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World Water and Climate Atlas

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The World Water and Climate Atlas is being developed jointly by the International Irrigation Management Institute (IIMI) and the Utah Climate Center at Utah State University. It aims at providing easily accessible climatic information necessary for the planning, design, operation, and management of water resources and irrigated agricultural systems.

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The atlas uses climatic data from over 56,000 stations world-wide with coverage from 1961 through 1990 and includes monthly and/or annual averages for evapo-transpiration, daily temperatures, precipitation, and the probability distributions of rainfall frequency and amount. The climatic factors are mapped at a 2.5 km resolution using state-of-the-art
spatial interpolation techniques incorporating elevation modelling. The data sets contain best available data from international and local sources. The quality of the data varies, and has been partly improved by removing stations responsible for outlying values not explained by known effects. (Since there are many locations with sparse data, short periods of record, and spatially highly variable climate, it is still strongly recommended that the atlas be used together with local information.) Additional parameters included in the atlas are the moisture availability index that can be used to identify areas of rain-fed agricultural potential and to evaluate needs for irrigation and drainage, and the net evapo-transpiration which is an indication of the required depth of irrigation.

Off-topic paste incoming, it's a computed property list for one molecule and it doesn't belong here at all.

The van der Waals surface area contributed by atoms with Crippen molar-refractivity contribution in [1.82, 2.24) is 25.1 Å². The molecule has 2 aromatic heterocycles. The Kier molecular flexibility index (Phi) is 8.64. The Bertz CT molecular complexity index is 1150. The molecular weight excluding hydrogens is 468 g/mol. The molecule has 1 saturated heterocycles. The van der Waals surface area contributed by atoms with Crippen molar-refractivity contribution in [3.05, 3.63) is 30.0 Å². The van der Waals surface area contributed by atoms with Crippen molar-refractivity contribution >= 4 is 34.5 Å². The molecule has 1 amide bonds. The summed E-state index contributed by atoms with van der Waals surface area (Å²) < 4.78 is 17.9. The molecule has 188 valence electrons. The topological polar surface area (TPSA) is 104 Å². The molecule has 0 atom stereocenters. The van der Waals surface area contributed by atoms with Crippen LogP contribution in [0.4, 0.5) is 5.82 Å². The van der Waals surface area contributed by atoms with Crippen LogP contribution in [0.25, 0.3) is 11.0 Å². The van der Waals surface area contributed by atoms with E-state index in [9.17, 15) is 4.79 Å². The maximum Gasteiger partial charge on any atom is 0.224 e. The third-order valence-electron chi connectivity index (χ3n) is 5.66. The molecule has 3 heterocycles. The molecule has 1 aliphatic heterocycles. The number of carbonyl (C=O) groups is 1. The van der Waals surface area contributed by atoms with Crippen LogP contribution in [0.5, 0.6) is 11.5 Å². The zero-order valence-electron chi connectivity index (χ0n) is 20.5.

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The atlas can be a basis for a number of applications, such as:
  • estimation of synthetic virgin stream-flow;
  • evaluation of flow development potential;
  • exploration of the impact of climate change on irrigated areas;
  • salinisation studies.
The atlas is being produced in six parts. Part 1, covering Asia and based on data from nearly 14,000 meteorological stations, is available on CD-ROM and on the Internet .

January and July moisture availability index A75 (A75= P75/ETo; P75 - amount of precipitation with 75% excedence probability, ETo-total evapotranspiration calculated by Hargreaves method)

The project is supported by the Government of Japan

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Contact : E-mail: atlas@cgnet.com | http://atlas.usu.edu/
David Seckler, International Irrigation Management Institute (IIMI), P.O. Box 2075, Colombo, Sri Lanka
Phone: +94 1 867404 Fax: +94 1 866854 E-mail: iimi@cgnet.com | http://www.cgiar.org/iimi/
Donald Jensen, Utah Climate Center, Utah State University, Logan, UT 84322-4825
Phone: +1 801 797 2190 Fax: +1 801 797 2117 E-mail: djensen@cc.usu.edu | http://climate.usu.edu/